While your cat is sure to let you know if their food bowl is running a bit low, picking up on changes in their normal eating and drinking habits can be a challenge. Subtle fluctuations are normal, but ongoing issues or sudden changes can be cause for concern. Read our Just Cats Clinic team’s guide to how health issues may affect your cat’s food and water intake.
#1: Your cat has dental disease
Dental disease is the most common condition that affects all pets. In fact, up to 90% of cats have dental disease by 2 years of age, and if left untreated, this condition can cause significant pain and infection. If your feline friend has a periodontal problem, such as stomatitis, abscessed teeth, or resorptive lesions, they may avoid dry food and may drink less water than usual. You could also observe them chewing on only one side of their mouth or dropping pieces of kibble everywhere when they used to be a neat eater.
#2: Your cat has kidney disease
Chronic kidney disease is common among senior cats, causing increased thirst and urination. With declining kidney function comes a decreased ability to concentrate urine and filter out the bloodstream’s metabolic wastes. As the body attempts to flush out waste products, it pulls water, causing your whiskered pal to feel thirsty and urinate more frequently. Metabolic waste accumulation also causes nausea and vomiting, so your cat may not feel like eating much.
#3: Your cat has diabetes
Diabetes is another common condition in cats, as more than half the feline population is overweight or obese. Although diabetes can also occur in healthy weight cats, they are less likely to develop the disease. A cat affected by diabetes exhibits increased thirst, urination, and hunger, because their body is unable to convert glucose to fuel effectively.
#4: Your cat has urinary tract issues
Urinary issues of all sorts can affect cats, and these conditions are often categorized as feline lower urinary tract disease (FLUTD). Urinary tract infections (UTIs), feline idiopathic cystitis (FIC), and urinary stones can affect your whiskered pal’s eating and drinking habits. Typically, cats with urinary problems drink more than usual, and because of pain or infection, their appetite decreases.
#5: Your cat has arthritis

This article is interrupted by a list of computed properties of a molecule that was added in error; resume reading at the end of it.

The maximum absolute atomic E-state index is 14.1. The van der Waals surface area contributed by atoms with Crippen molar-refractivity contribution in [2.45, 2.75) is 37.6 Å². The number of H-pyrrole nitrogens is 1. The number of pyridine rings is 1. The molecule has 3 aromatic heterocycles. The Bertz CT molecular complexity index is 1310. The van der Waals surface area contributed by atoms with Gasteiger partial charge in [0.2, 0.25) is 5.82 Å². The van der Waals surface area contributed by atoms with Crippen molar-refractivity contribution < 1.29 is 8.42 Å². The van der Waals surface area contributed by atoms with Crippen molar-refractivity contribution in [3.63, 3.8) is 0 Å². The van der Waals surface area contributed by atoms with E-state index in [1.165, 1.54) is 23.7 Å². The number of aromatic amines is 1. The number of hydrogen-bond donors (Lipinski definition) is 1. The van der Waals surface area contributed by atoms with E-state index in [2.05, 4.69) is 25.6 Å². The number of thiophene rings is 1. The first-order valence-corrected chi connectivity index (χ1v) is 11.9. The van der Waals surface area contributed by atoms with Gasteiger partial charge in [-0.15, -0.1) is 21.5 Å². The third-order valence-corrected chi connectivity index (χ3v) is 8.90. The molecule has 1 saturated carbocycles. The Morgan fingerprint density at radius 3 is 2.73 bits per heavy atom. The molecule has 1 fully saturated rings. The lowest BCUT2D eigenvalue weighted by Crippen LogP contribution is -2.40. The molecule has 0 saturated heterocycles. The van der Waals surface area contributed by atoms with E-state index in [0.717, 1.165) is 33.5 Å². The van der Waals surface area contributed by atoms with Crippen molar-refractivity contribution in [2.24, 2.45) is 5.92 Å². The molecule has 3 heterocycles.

As your feline friend grows older, a lifetime of leaping, twisting, and darting through the house takes a toll on their joints. Arthritis commonly affects older cats, but the disease has also been diagnosed in many cats who are considered middle-aged. In fact, about 60% of cats exhibit arthritis signs by age 6.
Despite how well cats hide pain or injury signs, your whiskered pal’s food and water intake may decrease if they have arthritis. Not only is this condition painful, the condition limits a cat’s mobility, so they may struggle to bend down to reach their food and water bowls.
#6: Your cat has hyperthyroidism
Hyperthyroidism occurs when a cat’s thyroid gland runs amuck, producing too much thyroid hormone. This hormone is key to their metabolism, so when high levels are in the body, your feline friend will be hungrier and thirstier than usual.
#7: Your cat is stressed
Cats are highly sensitive creatures and can easily become stressed over the smallest of changes in their environment, schedule, or family. Your feline friend may even feel stressed because their litter box is dirty. If your cat becomes stressed, they will likely eat and drink less than usual.
How to prevent eating and drinking problems in your cat
Although you cannot completely prevent your cat’s appetite and thirst from changing, you can reduce their illness risk. To help prevent your whiskered pal from developing an illness that affects their appetite and thirst, follow these tips:
- Portion out your cat’s meals — Feeding your cat the proper amount for their activity level, life stage, and health status will help them maintain an ideal weight, minimizing their potential for developing diabetes and arthritis.
- Provide fresh, clean water — Nobody wants to drink dirty, stagnant water, much less your finicky feline friend. Ensure your cat remains hydrated by cleaning their water bowl regularly. Consider providing your whiskered pal with a drinking fountain so they have a constant fresh water source.
- Take care of your cat’s oral health — Because dental disease affects virtually every cat at some point in their life, take care of your pet’s oral health at home and through regular veterinary dental health care. A clean mouth is a pain-free mouth that allows your cat to eat and drink normally.
- Offer plenty of enrichment — A house cat’s life can be boring, which contributes to stress and eating problems. Provide plenty of fun activities and toys for your whiskered pal, ensuring they exercise, use their brain, and remain entertained throughout the day.
- Schedule regular preventive care — Cats are masters at hiding illness and injury, but our team can spot many hidden health problems during your feline friend’s regular wellness care visits. By performing early detection screening tests during your cat’s wellness visits, we can detect disease before the condition causes serious problems to your whiskered pal’s health and wellbeing.
Changes in your cat’s eating and drinking habits can be so subtle that they’re difficult to spot, but any abnormalities in their behavior can indicate a health issue. If your feline friend exhibits any unusual behavior, schedule an appointment with our Just Cats Clinic team.